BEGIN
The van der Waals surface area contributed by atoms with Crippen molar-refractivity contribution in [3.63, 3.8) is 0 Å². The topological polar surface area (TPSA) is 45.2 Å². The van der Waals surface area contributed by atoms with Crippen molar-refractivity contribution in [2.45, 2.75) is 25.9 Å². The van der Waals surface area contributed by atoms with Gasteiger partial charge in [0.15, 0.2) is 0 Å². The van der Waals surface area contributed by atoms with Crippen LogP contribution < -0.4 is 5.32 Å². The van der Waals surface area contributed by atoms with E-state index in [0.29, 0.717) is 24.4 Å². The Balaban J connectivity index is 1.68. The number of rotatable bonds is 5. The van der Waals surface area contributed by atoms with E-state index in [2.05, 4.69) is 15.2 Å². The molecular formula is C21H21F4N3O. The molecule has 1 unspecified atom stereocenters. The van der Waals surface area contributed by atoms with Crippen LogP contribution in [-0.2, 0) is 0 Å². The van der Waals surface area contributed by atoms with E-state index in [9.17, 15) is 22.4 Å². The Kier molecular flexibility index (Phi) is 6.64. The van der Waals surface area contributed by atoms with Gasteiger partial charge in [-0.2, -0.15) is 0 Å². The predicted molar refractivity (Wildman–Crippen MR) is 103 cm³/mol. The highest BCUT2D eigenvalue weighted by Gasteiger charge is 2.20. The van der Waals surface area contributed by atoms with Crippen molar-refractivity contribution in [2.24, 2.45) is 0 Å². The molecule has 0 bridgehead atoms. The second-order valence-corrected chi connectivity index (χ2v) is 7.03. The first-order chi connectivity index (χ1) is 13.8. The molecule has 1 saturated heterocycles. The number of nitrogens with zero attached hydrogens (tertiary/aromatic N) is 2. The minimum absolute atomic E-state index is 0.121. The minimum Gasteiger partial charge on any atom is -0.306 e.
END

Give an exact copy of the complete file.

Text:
The van der Waals surface area contributed by atoms with Crippen molar-refractivity contribution in [3.63, 3.8) is 0 Å². The topological polar surface area (TPSA) is 45.2 Å². The van der Waals surface area contributed by atoms with Crippen molar-refractivity contribution in [2.45, 2.75) is 25.9 Å². The van der Waals surface area contributed by atoms with Gasteiger partial charge in [0.15, 0.2) is 0 Å². The van der Waals surface area contributed by atoms with Crippen LogP contribution < -0.4 is 5.32 Å². The van der Waals surface area contributed by atoms with E-state index in [0.29, 0.717) is 24.4 Å². The Balaban J connectivity index is 1.68. The number of rotatable bonds is 5. The van der Waals surface area contributed by atoms with E-state index in [2.05, 4.69) is 15.2 Å². The molecular formula is C21H21F4N3O. The molecule has 1 unspecified atom stereocenters. The van der Waals surface area contributed by atoms with Crippen LogP contribution in [-0.2, 0) is 0 Å². The van der Waals surface area contributed by atoms with E-state index in [9.17, 15) is 22.4 Å². The Kier molecular flexibility index (Phi) is 6.64. The van der Waals surface area contributed by atoms with Gasteiger partial charge in [-0.2, -0.15) is 0 Å². The predicted molar refractivity (Wildman–Crippen MR) is 103 cm³/mol. The highest BCUT2D eigenvalue weighted by Gasteiger charge is 2.20. The van der Waals surface area contributed by atoms with Crippen molar-refractivity contribution in [2.24, 2.45) is 0 Å². The molecule has 0 bridgehead atoms. The second-order valence-corrected chi connectivity index (χ2v) is 7.03. The first-order chi connectivity index (χ1) is 13.8. The molecule has 1 saturated heterocycles. The number of nitrogens with zero attached hydrogens (tertiary/aromatic N) is 2. The minimum absolute atomic E-state index is 0.121. The minimum Gasteiger partial charge on any atom is -0.306 e.